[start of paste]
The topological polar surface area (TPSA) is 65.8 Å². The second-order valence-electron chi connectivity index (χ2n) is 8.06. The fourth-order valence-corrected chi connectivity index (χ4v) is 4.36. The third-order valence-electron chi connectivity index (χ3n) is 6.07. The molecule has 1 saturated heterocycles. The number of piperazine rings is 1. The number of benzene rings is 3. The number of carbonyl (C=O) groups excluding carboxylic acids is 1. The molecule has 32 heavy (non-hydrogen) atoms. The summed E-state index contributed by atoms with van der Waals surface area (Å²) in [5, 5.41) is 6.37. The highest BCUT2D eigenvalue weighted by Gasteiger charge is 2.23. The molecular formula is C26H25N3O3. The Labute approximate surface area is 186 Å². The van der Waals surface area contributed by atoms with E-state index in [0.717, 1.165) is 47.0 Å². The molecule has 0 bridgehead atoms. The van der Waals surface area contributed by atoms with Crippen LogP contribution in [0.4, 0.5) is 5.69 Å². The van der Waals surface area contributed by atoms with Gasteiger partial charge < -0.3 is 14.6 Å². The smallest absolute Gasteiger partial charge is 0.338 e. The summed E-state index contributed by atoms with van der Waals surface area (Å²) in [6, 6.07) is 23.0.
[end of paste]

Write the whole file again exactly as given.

The topological polar surface area (TPSA) is 65.8 Å². The second-order valence-electron chi connectivity index (χ2n) is 8.06. The fourth-order valence-corrected chi connectivity index (χ4v) is 4.36. The third-order valence-electron chi connectivity index (χ3n) is 6.07. The molecule has 1 saturated heterocycles. The number of piperazine rings is 1. The number of benzene rings is 3. The number of carbonyl (C=O) groups excluding carboxylic acids is 1. The molecule has 32 heavy (non-hydrogen) atoms. The summed E-state index contributed by atoms with van der Waals surface area (Å²) in [5, 5.41) is 6.37. The highest BCUT2D eigenvalue weighted by Gasteiger charge is 2.23. The molecular formula is C26H25N3O3. The Labute approximate surface area is 186 Å². The van der Waals surface area contributed by atoms with E-state index in [0.717, 1.165) is 47.0 Å². The molecule has 0 bridgehead atoms. The van der Waals surface area contributed by atoms with Crippen LogP contribution in [0.4, 0.5) is 5.69 Å². The van der Waals surface area contributed by atoms with Gasteiger partial charge < -0.3 is 14.6 Å². The smallest absolute Gasteiger partial charge is 0.338 e. The summed E-state index contributed by atoms with van der Waals surface area (Å²) in [6, 6.07) is 23.0.